Journal Article

Dynamical friction of massive objects in galactic centres

A. Just, F. M. Khan, P. Berczik, A. Ernst and R. Spurzem

in Monthly Notices of the Royal Astronomical Society

Published on behalf of The Royal Astronomical Society

Volume 411, issue 1, pages 653-674
Published in print February 2011 | ISSN: 0035-8711
Published online January 2011 | e-ISSN: 1365-2966 | DOI: http://dx.doi.org/10.1111/j.1365-2966.2010.17711.x
Dynamical friction of massive objects in galactic centres

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Dynamical friction leads to an orbital decay of massive objects like young compact star clusters or massive black holes in central regions of galaxies. The dynamical friction force can be well approximated by Chandrasekhar’s standard formula, but recent investigations show that corrections to the Coulomb logarithm are necessary. With a large set of N-body simulations we show that the improved formula for the Coulomb logarithm fits the orbital decay very well for circular and eccentric orbits. The local scalelength of the background density distribution serves as the maximum impact parameter for a wide range of power-law indices of −1 … −5. For each type of code the numerical resolution must be compared to the effective minimum impact parameter in order to determine the Coulomb logarithm. We also quantify the correction factors by using self-consistent velocity distribution functions instead of the standard Maxwellian often used. These factors enter directly the decay time-scale and cover a range of 0.5 … 3 for typical orbits. The new Coulomb logarithm combined with self-consistent velocity distribution functions in the Chandrasekhar formula provides a significant improvement of orbital decay times with correction up to one order of magnitude compared to the standard case. We suggest the general use of the improved formula in parameter studies as well as in special applications.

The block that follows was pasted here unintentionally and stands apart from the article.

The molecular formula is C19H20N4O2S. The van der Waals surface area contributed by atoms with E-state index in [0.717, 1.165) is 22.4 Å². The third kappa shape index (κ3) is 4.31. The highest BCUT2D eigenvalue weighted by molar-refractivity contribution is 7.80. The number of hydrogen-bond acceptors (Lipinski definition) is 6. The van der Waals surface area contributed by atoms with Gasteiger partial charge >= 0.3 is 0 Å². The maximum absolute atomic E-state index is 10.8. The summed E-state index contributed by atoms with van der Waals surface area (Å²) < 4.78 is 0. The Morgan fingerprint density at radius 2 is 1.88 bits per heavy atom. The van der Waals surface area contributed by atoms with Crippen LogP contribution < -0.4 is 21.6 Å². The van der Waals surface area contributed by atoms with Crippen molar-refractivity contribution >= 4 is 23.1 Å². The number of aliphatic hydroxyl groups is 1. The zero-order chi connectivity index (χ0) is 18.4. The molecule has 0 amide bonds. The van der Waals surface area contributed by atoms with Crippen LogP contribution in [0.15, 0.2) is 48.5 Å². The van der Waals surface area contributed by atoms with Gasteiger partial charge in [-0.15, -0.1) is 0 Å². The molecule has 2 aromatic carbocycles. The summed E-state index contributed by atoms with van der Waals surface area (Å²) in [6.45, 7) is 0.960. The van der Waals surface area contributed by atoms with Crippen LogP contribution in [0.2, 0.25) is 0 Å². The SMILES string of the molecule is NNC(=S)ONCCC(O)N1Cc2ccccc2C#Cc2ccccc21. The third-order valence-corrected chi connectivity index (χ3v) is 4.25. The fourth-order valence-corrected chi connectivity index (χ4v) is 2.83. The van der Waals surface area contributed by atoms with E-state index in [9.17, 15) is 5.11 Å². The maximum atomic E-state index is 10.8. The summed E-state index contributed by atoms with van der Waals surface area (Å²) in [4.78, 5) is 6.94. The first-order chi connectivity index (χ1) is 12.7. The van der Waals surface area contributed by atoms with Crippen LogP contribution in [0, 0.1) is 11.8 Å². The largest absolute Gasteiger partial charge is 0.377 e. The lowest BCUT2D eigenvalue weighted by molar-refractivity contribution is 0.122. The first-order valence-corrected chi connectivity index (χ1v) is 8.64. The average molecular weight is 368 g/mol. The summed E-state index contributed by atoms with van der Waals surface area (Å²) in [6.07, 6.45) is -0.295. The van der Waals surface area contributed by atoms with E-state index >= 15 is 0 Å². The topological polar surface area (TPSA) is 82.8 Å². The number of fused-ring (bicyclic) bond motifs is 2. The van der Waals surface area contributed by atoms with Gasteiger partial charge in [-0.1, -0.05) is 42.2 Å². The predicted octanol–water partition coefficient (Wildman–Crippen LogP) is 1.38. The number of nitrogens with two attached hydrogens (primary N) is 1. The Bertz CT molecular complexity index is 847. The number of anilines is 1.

Keywords: black hole physics; stars: kinematics and dynamics; Galaxy: centre; Galaxy: nucleus; galaxies: kinematics and dynamics; galaxies: nuclei

Journal Article.  13718 words.  Illustrated.

Subjects: Astronomy and Astrophysics

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